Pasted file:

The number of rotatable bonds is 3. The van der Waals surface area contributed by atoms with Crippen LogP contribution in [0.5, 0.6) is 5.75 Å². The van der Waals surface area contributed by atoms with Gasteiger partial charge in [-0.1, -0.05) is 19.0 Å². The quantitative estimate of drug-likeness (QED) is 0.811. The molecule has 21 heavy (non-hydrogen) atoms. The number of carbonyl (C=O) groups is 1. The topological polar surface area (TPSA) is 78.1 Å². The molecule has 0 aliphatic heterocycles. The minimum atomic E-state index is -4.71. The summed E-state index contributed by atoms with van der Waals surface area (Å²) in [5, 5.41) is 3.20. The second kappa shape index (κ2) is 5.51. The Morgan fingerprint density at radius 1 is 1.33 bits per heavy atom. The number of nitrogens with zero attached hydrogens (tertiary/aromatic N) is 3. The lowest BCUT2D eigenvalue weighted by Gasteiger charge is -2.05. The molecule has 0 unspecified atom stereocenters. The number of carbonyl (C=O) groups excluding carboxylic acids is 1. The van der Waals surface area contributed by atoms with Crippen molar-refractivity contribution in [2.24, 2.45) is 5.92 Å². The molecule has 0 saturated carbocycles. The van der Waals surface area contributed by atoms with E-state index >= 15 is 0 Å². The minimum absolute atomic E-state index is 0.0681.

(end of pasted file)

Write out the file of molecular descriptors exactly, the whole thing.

The number of rotatable bonds is 3. The van der Waals surface area contributed by atoms with Crippen LogP contribution in [0.5, 0.6) is 5.75 Å². The van der Waals surface area contributed by atoms with Gasteiger partial charge in [-0.1, -0.05) is 19.0 Å². The quantitative estimate of drug-likeness (QED) is 0.811. The molecule has 21 heavy (non-hydrogen) atoms. The number of carbonyl (C=O) groups is 1. The topological polar surface area (TPSA) is 78.1 Å². The molecule has 0 aliphatic heterocycles. The minimum atomic E-state index is -4.71. The summed E-state index contributed by atoms with van der Waals surface area (Å²) in [5, 5.41) is 3.20. The second kappa shape index (κ2) is 5.51. The Morgan fingerprint density at radius 1 is 1.33 bits per heavy atom. The number of nitrogens with zero attached hydrogens (tertiary/aromatic N) is 3. The lowest BCUT2D eigenvalue weighted by Gasteiger charge is -2.05. The molecule has 0 unspecified atom stereocenters. The number of carbonyl (C=O) groups excluding carboxylic acids is 1. The van der Waals surface area contributed by atoms with Crippen molar-refractivity contribution in [2.24, 2.45) is 5.92 Å². The molecule has 0 saturated carbocycles. The van der Waals surface area contributed by atoms with E-state index >= 15 is 0 Å². The minimum absolute atomic E-state index is 0.0681.